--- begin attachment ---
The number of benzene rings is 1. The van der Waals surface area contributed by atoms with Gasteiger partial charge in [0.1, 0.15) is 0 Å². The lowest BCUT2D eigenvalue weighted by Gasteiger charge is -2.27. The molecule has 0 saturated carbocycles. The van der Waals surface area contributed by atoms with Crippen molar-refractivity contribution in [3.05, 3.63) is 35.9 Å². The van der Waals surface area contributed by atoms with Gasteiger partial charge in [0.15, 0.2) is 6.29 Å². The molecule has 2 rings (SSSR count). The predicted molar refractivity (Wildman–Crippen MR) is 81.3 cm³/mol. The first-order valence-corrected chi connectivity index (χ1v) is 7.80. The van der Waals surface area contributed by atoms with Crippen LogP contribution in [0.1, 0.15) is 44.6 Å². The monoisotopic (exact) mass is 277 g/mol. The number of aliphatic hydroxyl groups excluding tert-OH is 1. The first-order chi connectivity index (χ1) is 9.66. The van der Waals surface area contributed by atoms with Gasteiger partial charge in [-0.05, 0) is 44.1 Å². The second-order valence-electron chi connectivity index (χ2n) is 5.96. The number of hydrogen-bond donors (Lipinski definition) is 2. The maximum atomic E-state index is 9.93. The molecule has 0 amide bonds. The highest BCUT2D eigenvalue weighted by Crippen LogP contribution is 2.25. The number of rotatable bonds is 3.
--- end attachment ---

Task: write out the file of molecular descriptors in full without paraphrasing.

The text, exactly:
The number of benzene rings is 1. The van der Waals surface area contributed by atoms with Gasteiger partial charge in [0.1, 0.15) is 0 Å². The lowest BCUT2D eigenvalue weighted by Gasteiger charge is -2.27. The molecule has 0 saturated carbocycles. The van der Waals surface area contributed by atoms with Crippen molar-refractivity contribution in [3.05, 3.63) is 35.9 Å². The van der Waals surface area contributed by atoms with Gasteiger partial charge in [0.15, 0.2) is 6.29 Å². The molecule has 2 rings (SSSR count). The predicted molar refractivity (Wildman–Crippen MR) is 81.3 cm³/mol. The first-order valence-corrected chi connectivity index (χ1v) is 7.80. The van der Waals surface area contributed by atoms with Crippen LogP contribution in [0.1, 0.15) is 44.6 Å². The monoisotopic (exact) mass is 277 g/mol. The number of aliphatic hydroxyl groups excluding tert-OH is 1. The first-order chi connectivity index (χ1) is 9.66. The van der Waals surface area contributed by atoms with Gasteiger partial charge in [-0.05, 0) is 44.1 Å². The second-order valence-electron chi connectivity index (χ2n) is 5.96. The number of hydrogen-bond donors (Lipinski definition) is 2. The maximum atomic E-state index is 9.93. The molecule has 0 amide bonds. The highest BCUT2D eigenvalue weighted by Crippen LogP contribution is 2.25. The number of rotatable bonds is 3.